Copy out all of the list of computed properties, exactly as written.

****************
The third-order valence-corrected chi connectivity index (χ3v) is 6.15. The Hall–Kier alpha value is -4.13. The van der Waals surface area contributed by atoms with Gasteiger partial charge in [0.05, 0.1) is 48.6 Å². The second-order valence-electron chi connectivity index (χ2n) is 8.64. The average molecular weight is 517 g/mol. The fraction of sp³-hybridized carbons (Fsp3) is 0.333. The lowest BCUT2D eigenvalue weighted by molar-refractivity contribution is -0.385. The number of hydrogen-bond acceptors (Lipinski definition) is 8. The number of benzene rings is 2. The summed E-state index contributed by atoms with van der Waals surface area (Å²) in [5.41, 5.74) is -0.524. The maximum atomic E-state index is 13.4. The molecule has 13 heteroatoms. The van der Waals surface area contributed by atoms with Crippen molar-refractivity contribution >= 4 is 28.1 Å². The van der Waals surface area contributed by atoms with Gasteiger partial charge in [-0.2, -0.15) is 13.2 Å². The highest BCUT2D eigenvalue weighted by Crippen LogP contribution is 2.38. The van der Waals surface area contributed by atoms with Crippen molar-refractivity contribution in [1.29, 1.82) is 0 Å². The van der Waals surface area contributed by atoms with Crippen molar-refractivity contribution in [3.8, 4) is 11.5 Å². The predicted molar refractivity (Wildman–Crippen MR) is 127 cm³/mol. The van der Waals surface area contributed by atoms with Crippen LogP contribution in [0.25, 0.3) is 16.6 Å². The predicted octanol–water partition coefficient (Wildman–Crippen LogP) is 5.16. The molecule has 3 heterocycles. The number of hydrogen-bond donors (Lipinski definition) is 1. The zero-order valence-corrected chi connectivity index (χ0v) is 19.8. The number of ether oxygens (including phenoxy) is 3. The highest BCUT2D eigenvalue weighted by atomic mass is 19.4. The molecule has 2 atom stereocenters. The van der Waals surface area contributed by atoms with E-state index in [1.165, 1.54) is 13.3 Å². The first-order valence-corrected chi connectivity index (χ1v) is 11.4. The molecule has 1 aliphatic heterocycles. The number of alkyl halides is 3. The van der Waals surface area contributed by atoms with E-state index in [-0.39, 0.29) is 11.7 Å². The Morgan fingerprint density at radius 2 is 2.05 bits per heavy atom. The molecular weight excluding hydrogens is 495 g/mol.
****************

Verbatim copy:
The third-order valence-corrected chi connectivity index (χ3v) is 6.15. The Hall–Kier alpha value is -4.13. The van der Waals surface area contributed by atoms with Gasteiger partial charge in [0.05, 0.1) is 48.6 Å². The second-order valence-electron chi connectivity index (χ2n) is 8.64. The average molecular weight is 517 g/mol. The fraction of sp³-hybridized carbons (Fsp3) is 0.333. The lowest BCUT2D eigenvalue weighted by molar-refractivity contribution is -0.385. The number of hydrogen-bond acceptors (Lipinski definition) is 8. The number of benzene rings is 2. The summed E-state index contributed by atoms with van der Waals surface area (Å²) in [5.41, 5.74) is -0.524. The maximum atomic E-state index is 13.4. The molecule has 13 heteroatoms. The van der Waals surface area contributed by atoms with Crippen molar-refractivity contribution >= 4 is 28.1 Å². The van der Waals surface area contributed by atoms with Gasteiger partial charge in [-0.2, -0.15) is 13.2 Å². The highest BCUT2D eigenvalue weighted by Crippen LogP contribution is 2.38. The van der Waals surface area contributed by atoms with Crippen molar-refractivity contribution in [1.29, 1.82) is 0 Å². The van der Waals surface area contributed by atoms with Crippen molar-refractivity contribution in [3.8, 4) is 11.5 Å². The predicted molar refractivity (Wildman–Crippen MR) is 127 cm³/mol. The van der Waals surface area contributed by atoms with Crippen LogP contribution in [0.25, 0.3) is 16.6 Å². The predicted octanol–water partition coefficient (Wildman–Crippen LogP) is 5.16. The molecule has 3 heterocycles. The number of hydrogen-bond donors (Lipinski definition) is 1. The zero-order valence-corrected chi connectivity index (χ0v) is 19.8. The number of ether oxygens (including phenoxy) is 3. The highest BCUT2D eigenvalue weighted by atomic mass is 19.4. The molecule has 2 atom stereocenters. The van der Waals surface area contributed by atoms with E-state index in [1.165, 1.54) is 13.3 Å². The first-order valence-corrected chi connectivity index (χ1v) is 11.4. The molecule has 1 aliphatic heterocycles. The number of alkyl halides is 3. The van der Waals surface area contributed by atoms with E-state index in [-0.39, 0.29) is 11.7 Å². The Morgan fingerprint density at radius 2 is 2.05 bits per heavy atom. The molecular weight excluding hydrogens is 495 g/mol.